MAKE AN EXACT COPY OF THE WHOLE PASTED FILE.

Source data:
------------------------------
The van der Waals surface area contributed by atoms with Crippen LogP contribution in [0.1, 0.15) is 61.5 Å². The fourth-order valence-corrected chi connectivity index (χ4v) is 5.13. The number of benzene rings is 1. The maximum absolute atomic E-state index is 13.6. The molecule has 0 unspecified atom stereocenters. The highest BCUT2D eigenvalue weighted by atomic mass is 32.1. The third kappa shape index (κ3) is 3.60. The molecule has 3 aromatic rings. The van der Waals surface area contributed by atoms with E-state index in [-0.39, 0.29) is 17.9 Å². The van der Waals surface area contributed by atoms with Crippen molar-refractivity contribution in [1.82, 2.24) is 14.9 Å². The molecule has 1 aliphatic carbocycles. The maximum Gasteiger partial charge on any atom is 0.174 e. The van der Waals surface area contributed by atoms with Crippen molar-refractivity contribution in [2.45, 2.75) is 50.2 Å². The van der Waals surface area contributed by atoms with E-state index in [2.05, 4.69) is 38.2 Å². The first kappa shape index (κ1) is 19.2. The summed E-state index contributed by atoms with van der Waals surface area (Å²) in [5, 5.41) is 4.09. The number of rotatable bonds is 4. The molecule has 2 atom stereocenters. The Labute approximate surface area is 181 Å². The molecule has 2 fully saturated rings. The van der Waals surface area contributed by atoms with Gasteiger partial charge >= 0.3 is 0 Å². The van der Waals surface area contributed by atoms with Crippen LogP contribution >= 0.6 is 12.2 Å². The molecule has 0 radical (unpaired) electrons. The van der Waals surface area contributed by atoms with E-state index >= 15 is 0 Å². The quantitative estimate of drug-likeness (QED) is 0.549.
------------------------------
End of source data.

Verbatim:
The van der Waals surface area contributed by atoms with Crippen LogP contribution in [0.1, 0.15) is 61.5 Å². The fourth-order valence-corrected chi connectivity index (χ4v) is 5.13. The number of benzene rings is 1. The maximum absolute atomic E-state index is 13.6. The molecule has 0 unspecified atom stereocenters. The highest BCUT2D eigenvalue weighted by atomic mass is 32.1. The third kappa shape index (κ3) is 3.60. The molecule has 3 aromatic rings. The van der Waals surface area contributed by atoms with E-state index in [-0.39, 0.29) is 17.9 Å². The van der Waals surface area contributed by atoms with Crippen molar-refractivity contribution in [1.82, 2.24) is 14.9 Å². The molecule has 1 aliphatic carbocycles. The maximum Gasteiger partial charge on any atom is 0.174 e. The van der Waals surface area contributed by atoms with Crippen molar-refractivity contribution in [2.45, 2.75) is 50.2 Å². The van der Waals surface area contributed by atoms with E-state index in [2.05, 4.69) is 38.2 Å². The first kappa shape index (κ1) is 19.2. The summed E-state index contributed by atoms with van der Waals surface area (Å²) in [5, 5.41) is 4.09. The number of rotatable bonds is 4. The molecule has 2 atom stereocenters. The Labute approximate surface area is 181 Å². The molecule has 2 fully saturated rings. The van der Waals surface area contributed by atoms with Gasteiger partial charge >= 0.3 is 0 Å². The van der Waals surface area contributed by atoms with Crippen LogP contribution >= 0.6 is 12.2 Å². The molecule has 0 radical (unpaired) electrons. The van der Waals surface area contributed by atoms with E-state index >= 15 is 0 Å². The quantitative estimate of drug-likeness (QED) is 0.549.